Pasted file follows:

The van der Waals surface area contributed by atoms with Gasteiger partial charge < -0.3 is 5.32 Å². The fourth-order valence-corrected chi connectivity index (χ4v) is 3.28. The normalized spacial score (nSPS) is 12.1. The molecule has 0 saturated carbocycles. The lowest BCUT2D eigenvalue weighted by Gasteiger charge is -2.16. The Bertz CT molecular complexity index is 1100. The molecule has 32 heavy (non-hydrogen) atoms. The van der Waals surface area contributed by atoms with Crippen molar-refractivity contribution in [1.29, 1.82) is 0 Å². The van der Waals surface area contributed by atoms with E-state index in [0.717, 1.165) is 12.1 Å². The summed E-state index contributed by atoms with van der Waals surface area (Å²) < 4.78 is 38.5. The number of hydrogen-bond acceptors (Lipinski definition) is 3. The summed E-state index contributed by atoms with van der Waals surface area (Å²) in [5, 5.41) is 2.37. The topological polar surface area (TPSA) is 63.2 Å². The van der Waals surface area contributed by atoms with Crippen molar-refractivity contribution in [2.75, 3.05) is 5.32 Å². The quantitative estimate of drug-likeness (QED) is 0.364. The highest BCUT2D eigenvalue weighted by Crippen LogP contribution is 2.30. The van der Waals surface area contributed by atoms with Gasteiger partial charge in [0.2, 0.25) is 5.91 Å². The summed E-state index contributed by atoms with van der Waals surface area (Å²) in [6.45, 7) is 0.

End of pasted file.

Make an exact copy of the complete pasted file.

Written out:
The van der Waals surface area contributed by atoms with Gasteiger partial charge < -0.3 is 5.32 Å². The fourth-order valence-corrected chi connectivity index (χ4v) is 3.28. The normalized spacial score (nSPS) is 12.1. The molecule has 0 saturated carbocycles. The lowest BCUT2D eigenvalue weighted by Gasteiger charge is -2.16. The Bertz CT molecular complexity index is 1100. The molecule has 32 heavy (non-hydrogen) atoms. The van der Waals surface area contributed by atoms with Crippen molar-refractivity contribution in [1.29, 1.82) is 0 Å². The van der Waals surface area contributed by atoms with E-state index in [0.717, 1.165) is 12.1 Å². The summed E-state index contributed by atoms with van der Waals surface area (Å²) < 4.78 is 38.5. The number of hydrogen-bond acceptors (Lipinski definition) is 3. The summed E-state index contributed by atoms with van der Waals surface area (Å²) in [5, 5.41) is 2.37. The topological polar surface area (TPSA) is 63.2 Å². The van der Waals surface area contributed by atoms with Crippen molar-refractivity contribution in [2.75, 3.05) is 5.32 Å². The quantitative estimate of drug-likeness (QED) is 0.364. The highest BCUT2D eigenvalue weighted by Crippen LogP contribution is 2.30. The van der Waals surface area contributed by atoms with Gasteiger partial charge in [0.2, 0.25) is 5.91 Å². The summed E-state index contributed by atoms with van der Waals surface area (Å²) in [6.45, 7) is 0.